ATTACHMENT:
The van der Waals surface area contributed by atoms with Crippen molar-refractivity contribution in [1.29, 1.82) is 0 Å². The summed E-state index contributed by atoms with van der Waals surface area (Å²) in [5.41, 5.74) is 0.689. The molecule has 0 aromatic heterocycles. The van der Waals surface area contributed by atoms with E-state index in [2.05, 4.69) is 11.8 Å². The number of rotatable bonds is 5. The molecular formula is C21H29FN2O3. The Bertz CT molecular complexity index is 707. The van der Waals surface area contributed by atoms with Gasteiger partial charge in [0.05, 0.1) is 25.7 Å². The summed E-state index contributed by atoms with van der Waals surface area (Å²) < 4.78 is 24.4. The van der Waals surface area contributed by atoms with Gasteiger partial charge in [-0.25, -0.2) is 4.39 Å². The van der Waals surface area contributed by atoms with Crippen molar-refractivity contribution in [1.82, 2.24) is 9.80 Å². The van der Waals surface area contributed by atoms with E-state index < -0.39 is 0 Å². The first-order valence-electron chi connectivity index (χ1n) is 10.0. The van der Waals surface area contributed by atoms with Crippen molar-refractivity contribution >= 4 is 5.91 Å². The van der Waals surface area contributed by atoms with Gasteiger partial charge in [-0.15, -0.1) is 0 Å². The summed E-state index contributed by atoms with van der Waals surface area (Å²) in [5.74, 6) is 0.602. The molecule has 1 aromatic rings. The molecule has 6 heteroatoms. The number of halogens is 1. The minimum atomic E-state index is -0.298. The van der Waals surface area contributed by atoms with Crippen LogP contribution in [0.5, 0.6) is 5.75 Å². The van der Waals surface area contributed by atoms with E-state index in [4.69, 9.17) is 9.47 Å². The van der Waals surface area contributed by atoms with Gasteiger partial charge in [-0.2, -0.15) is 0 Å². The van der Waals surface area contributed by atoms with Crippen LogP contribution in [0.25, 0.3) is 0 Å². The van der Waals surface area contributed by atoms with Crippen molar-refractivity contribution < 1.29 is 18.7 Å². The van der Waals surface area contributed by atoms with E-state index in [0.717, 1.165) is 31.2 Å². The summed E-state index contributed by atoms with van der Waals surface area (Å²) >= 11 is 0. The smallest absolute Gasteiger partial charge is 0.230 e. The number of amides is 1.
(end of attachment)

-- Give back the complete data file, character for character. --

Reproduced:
The van der Waals surface area contributed by atoms with Crippen molar-refractivity contribution in [1.29, 1.82) is 0 Å². The summed E-state index contributed by atoms with van der Waals surface area (Å²) in [5.41, 5.74) is 0.689. The molecule has 0 aromatic heterocycles. The van der Waals surface area contributed by atoms with E-state index in [2.05, 4.69) is 11.8 Å². The number of rotatable bonds is 5. The molecular formula is C21H29FN2O3. The Bertz CT molecular complexity index is 707. The van der Waals surface area contributed by atoms with Gasteiger partial charge in [0.05, 0.1) is 25.7 Å². The summed E-state index contributed by atoms with van der Waals surface area (Å²) < 4.78 is 24.4. The van der Waals surface area contributed by atoms with Gasteiger partial charge in [-0.25, -0.2) is 4.39 Å². The van der Waals surface area contributed by atoms with Crippen molar-refractivity contribution in [1.82, 2.24) is 9.80 Å². The van der Waals surface area contributed by atoms with E-state index < -0.39 is 0 Å². The first-order valence-electron chi connectivity index (χ1n) is 10.0. The van der Waals surface area contributed by atoms with Crippen molar-refractivity contribution >= 4 is 5.91 Å². The van der Waals surface area contributed by atoms with Gasteiger partial charge in [-0.15, -0.1) is 0 Å². The summed E-state index contributed by atoms with van der Waals surface area (Å²) in [5.74, 6) is 0.602. The molecule has 1 aromatic rings. The molecule has 6 heteroatoms. The number of halogens is 1. The minimum atomic E-state index is -0.298. The van der Waals surface area contributed by atoms with Crippen LogP contribution in [0.5, 0.6) is 5.75 Å². The van der Waals surface area contributed by atoms with E-state index in [4.69, 9.17) is 9.47 Å². The van der Waals surface area contributed by atoms with Gasteiger partial charge in [-0.2, -0.15) is 0 Å². The van der Waals surface area contributed by atoms with Crippen LogP contribution in [0.25, 0.3) is 0 Å². The van der Waals surface area contributed by atoms with Crippen molar-refractivity contribution < 1.29 is 18.7 Å². The van der Waals surface area contributed by atoms with E-state index in [0.717, 1.165) is 31.2 Å². The summed E-state index contributed by atoms with van der Waals surface area (Å²) >= 11 is 0. The smallest absolute Gasteiger partial charge is 0.230 e. The number of amides is 1.